Here’s the thing: P2P lending has already moved into the scary but potentially lucrative area of student loans. And while I think that P2P finance is so much more than just an innovation (I’ve written about it here and here), this development has got me thinking.

Strangely enough, it’s got me thinking about the value of a liberal arts education.

I’ll explain:

P2P (peer-to-peer) lending matches people and businesses who need a loan (to expand inventory, to buy a car, to refinance old debt) with investors who are looking for a higher return on their money than they could get by parking it in a savings account (which here in Europe pays virtually nothing). It’s a brilliant idea, and is taking off, with 128% growth in lending in the US in 2014, 144% in Europe, over $2 trillion of VC funding and at least 3 platforms already quoting on public stock exchanges.

The P2P platforms that focus on student financing work pretty much the same way. Investors (usually institutions, or wealthy alumni) lend money to (usually graduate) students in exchange for interest-bearing repayment once they graduate. As I’ve written about before, the “P2P” part seems to be fading: Sofi, one of the largest platforms, started out aiming to pair alumni with students, but discovered that it was simpler to allow institutional money to benefit from the relatively good rates. CommonBond is increasingly relying on institutional funds, but still strives to cultivate a community of alumni and mentors to help graduate students get a good start. London-based Prodigy Finance stresses the financial returns as well as the social benefits of encouraging diversity in business schools and economic growth in the students’ home countries. “Marketplace lending” is a more efficient name, which also includes new entrants such as Earnest, which uses data analysis to channel institutional funds to worthy candidates, charging much lower rates than either a bank loan or a federal loan.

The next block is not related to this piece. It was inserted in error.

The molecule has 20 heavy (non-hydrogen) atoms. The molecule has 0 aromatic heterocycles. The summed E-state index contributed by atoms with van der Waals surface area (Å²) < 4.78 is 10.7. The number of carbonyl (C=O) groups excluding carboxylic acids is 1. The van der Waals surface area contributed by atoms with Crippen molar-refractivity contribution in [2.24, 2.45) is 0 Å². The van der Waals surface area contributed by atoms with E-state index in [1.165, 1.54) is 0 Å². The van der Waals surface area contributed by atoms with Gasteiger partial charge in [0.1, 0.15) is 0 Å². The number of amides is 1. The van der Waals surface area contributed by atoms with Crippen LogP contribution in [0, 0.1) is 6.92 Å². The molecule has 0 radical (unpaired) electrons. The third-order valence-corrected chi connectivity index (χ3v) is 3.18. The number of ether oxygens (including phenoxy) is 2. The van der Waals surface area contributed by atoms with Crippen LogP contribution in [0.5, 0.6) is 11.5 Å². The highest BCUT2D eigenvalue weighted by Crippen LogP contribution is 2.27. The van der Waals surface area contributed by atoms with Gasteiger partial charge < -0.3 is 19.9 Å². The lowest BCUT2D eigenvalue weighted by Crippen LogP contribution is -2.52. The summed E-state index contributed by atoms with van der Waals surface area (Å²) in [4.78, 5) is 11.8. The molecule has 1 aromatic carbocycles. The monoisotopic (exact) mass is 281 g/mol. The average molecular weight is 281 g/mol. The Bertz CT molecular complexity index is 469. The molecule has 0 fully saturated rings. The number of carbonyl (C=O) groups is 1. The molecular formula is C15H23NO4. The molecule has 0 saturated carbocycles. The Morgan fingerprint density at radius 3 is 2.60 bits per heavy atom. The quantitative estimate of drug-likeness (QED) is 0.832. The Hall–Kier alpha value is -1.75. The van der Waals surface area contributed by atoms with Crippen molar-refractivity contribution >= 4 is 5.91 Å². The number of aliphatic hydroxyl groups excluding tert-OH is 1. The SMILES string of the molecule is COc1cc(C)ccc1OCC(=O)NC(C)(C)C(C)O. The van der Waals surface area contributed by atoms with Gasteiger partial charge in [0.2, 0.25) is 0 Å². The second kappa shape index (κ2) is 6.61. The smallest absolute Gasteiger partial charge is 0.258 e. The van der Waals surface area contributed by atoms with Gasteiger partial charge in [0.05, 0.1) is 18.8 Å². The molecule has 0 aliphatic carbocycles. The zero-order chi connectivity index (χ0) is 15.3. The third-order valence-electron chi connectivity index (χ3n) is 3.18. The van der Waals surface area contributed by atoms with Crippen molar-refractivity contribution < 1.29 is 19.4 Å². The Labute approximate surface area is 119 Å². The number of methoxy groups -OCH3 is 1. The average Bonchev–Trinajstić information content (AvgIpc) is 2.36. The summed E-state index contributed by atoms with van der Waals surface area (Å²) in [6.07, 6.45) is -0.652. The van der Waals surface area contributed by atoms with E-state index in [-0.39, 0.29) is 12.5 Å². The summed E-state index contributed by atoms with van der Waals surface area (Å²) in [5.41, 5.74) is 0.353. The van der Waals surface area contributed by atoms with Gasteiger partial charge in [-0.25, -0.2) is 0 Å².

(It’s worth pointing out that marketplace lending is a very small part of private student debt financing. And private student debt financing, which can offer variable interest rates and no limit, is a very small part of overall student debt. Marketplace lending offers much lower rates than traditional private student debt. Federal loans still account for about 70% of student debt. They usually carry a fixed interest rate, defer repayment until after graduation, and offer a cap on repayments according to income as well as the possibility of capital forgiveness if income remains low. Most students end up relying on both federal and private loans, since federal funding is limited per individual, generally to amounts well below the soaring cost of tuition.)

The marketplace lending platforms are mainly limited to helping out with graduate school debt, specifically MBAs, law school or similar. And that makes sense, because MBA graduates, lawyers and technical PhDs tend to earn a very good salary. But, what if you want a graduate degree in German political history? Or, what about undergraduate degrees?

image by Jeff Sheldon for Unsplash

image by Jeff Sheldon for Unsplash

Obviously, lending to undergraduate degrees is not nearly as profitable. So marketplace platforms, which exist to give a good return to their investors, are understandably going to focus on the profitable end of the spectrum, leaving undergraduate studies increasingly to the federal loan system.

And yet, obviously the federal government needs to do something to reign in the ballooning potential deficit. Over 7 million loans are currently in default, and it is likely that that number will increase. Especially by those who have dropped out of university, or who have chosen low-paying liberal arts degrees.

The federal government is still the largest funder of undergraduate bachelor degrees. But, as competition for graduate debt increases, it is likely that the private marketplace platforms will start to move into undergraduate territory. Of course, they are unlikely to fund just any undergraduate degrees. They are likely to focus on the “profitable” ones.

It’s a question of economics: a reasonable starting salary for an electrical engineer is about $57,000, while someone with a “humanities and liberal arts degree” can expect to earn $39,000. At that level, it increasingly hard to service the debt, which can reach an average of $35,000 per undergraduate borrower.